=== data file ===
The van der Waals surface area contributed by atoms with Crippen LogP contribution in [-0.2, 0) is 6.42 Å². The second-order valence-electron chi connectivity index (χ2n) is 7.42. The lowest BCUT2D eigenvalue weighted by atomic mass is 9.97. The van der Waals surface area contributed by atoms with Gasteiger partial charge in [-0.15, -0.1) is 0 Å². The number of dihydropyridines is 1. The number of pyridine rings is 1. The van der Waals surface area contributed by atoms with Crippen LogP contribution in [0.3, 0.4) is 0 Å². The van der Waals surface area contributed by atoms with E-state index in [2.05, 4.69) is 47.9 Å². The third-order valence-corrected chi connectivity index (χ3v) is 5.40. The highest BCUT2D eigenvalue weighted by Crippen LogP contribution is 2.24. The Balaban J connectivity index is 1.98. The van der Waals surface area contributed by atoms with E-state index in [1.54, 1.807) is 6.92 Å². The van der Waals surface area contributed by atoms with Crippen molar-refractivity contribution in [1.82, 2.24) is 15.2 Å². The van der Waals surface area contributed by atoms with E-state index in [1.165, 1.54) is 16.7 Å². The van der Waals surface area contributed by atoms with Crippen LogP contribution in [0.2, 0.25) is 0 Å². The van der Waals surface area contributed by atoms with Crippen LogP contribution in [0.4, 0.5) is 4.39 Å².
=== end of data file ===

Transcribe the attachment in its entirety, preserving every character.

The van der Waals surface area contributed by atoms with Crippen LogP contribution in [-0.2, 0) is 6.42 Å². The second-order valence-electron chi connectivity index (χ2n) is 7.42. The lowest BCUT2D eigenvalue weighted by atomic mass is 9.97. The van der Waals surface area contributed by atoms with Gasteiger partial charge in [-0.15, -0.1) is 0 Å². The number of dihydropyridines is 1. The number of pyridine rings is 1. The van der Waals surface area contributed by atoms with Crippen LogP contribution in [0.3, 0.4) is 0 Å². The van der Waals surface area contributed by atoms with E-state index in [2.05, 4.69) is 47.9 Å². The third-order valence-corrected chi connectivity index (χ3v) is 5.40. The highest BCUT2D eigenvalue weighted by Crippen LogP contribution is 2.24. The Balaban J connectivity index is 1.98. The van der Waals surface area contributed by atoms with E-state index in [1.54, 1.807) is 6.92 Å². The van der Waals surface area contributed by atoms with Crippen molar-refractivity contribution in [1.82, 2.24) is 15.2 Å². The van der Waals surface area contributed by atoms with E-state index in [1.165, 1.54) is 16.7 Å². The van der Waals surface area contributed by atoms with Crippen LogP contribution in [0.2, 0.25) is 0 Å². The van der Waals surface area contributed by atoms with Crippen LogP contribution in [0.4, 0.5) is 4.39 Å².